Tuesday, March 17, 2009

Theater That Touches (from the Forward)

Check out this moving story from the Forward featuring an extraordinary theater group that we will be seeing on our TBE Israel Adventure this coming December.

Theater That Touches
By Daniel Savery

Imagine a world of darkness and silence. Now, think how it would be to live like that every day. The experience of what it’s really like — the thoughts, struggles and emotions of a deaf-blind person — is what a unique Israeli theater group is sharing via its latest production, “Not by Bread Alone”

Nalaga’at (literally, “Do touch”) is the only deaf-blind theater ensemble in the world. Housed since 2007 in a renovated shipping hangar on Jaffa’s Old Port, the Nalaga’at Center also houses Café Kapish and the restaurant Blackout. Immediately upon entering, one will notice a type of atmosphere different from that of the usual theater reception. All the waiters employed at Café Kapish are deaf; they greet customers with warm smiles, hand them menus that teach the basics of sign language — “Please,” “Thank you” and “Goodbye” — and before long, people are ordering their cappuccinos without saying a word. At Blackout, diners order and eat in complete darkness, assisted by blind waiters. This allows the customers to focus on taste, smell and touch.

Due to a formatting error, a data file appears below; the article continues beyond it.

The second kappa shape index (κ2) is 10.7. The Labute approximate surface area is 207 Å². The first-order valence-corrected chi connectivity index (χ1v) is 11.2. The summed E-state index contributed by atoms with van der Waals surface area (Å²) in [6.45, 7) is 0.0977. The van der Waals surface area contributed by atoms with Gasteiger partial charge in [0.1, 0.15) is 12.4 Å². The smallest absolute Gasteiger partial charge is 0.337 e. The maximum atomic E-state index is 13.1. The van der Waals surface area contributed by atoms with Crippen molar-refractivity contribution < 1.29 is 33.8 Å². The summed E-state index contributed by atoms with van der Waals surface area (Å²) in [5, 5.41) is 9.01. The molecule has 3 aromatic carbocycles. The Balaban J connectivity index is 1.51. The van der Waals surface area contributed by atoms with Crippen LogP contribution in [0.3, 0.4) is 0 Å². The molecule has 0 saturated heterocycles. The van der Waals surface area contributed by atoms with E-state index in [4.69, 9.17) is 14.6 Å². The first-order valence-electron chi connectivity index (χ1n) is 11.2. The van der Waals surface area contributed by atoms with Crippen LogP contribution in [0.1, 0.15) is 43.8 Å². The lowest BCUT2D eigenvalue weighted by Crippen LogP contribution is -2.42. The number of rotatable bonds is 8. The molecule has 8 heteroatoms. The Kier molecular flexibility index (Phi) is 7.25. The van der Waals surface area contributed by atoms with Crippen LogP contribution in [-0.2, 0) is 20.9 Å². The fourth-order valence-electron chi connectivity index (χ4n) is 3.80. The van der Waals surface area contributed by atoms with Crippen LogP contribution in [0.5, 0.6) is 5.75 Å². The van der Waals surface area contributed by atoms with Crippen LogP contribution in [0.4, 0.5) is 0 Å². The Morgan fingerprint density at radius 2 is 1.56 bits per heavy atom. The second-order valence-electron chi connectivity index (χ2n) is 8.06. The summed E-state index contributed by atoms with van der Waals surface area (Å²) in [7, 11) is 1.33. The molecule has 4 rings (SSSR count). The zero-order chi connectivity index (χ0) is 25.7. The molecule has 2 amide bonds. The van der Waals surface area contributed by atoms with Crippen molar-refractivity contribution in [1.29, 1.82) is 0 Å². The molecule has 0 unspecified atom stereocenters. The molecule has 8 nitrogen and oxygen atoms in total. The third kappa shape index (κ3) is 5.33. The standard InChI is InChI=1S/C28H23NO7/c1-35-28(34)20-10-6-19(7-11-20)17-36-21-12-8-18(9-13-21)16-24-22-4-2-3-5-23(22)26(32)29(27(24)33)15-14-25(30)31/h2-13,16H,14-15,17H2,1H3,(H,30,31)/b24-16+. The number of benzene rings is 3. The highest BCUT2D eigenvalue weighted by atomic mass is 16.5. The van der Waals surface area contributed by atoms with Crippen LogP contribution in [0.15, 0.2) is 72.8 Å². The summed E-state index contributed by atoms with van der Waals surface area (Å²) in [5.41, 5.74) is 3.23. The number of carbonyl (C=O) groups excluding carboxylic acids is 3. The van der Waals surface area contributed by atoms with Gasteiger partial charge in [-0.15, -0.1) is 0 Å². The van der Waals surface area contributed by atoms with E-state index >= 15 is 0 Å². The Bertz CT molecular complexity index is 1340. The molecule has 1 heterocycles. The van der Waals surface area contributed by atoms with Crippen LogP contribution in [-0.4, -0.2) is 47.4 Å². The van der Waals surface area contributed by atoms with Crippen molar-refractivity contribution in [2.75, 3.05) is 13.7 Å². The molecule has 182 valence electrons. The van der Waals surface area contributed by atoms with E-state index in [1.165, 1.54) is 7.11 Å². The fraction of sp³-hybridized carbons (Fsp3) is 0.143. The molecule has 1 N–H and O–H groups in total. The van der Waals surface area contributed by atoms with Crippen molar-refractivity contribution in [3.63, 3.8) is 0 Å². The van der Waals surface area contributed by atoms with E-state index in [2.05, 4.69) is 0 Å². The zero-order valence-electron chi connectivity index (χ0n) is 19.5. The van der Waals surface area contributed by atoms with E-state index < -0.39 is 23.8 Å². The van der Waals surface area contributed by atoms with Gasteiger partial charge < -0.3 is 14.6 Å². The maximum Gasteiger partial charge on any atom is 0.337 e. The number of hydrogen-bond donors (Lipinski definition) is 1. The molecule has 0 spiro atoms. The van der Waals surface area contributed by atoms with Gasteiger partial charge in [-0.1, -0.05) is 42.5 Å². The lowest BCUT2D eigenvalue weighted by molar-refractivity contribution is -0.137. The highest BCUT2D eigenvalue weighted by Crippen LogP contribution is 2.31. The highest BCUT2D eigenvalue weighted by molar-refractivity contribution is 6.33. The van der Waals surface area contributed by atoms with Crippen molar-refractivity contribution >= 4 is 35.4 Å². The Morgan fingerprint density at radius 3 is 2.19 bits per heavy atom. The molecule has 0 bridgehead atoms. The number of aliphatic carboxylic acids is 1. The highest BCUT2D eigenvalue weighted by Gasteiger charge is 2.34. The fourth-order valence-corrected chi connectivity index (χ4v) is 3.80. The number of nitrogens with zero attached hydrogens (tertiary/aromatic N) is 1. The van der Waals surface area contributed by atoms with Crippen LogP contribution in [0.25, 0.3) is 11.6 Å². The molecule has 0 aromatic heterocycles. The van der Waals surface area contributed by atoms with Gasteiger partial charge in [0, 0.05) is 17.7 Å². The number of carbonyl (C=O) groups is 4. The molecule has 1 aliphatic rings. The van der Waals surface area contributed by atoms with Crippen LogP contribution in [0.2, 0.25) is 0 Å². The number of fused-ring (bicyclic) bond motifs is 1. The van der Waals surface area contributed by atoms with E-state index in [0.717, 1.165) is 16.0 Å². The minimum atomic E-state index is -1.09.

Those senses are later intrinsic to the performance as the audience is taken on a tour through the lives of the 11 deaf-blind individuals onstage — all in the time span it takes to bake bread. During the performance (which is accompanied by Hebrew, Arabic and English supertitles), the wonderful smell of baking bread wafts around the theater, emanating from six ovens that form part of the set. As the show begins, the actors, all wearing chef costumes, prepare the dough and introduce themselves. Only three of the 11 can speak; the rest use interpreters. If that weren’t hard enough, the group members also have to translate among Hebrew, Arabic, Russian, English and even Eritrean in order to communicate with one another. Read More

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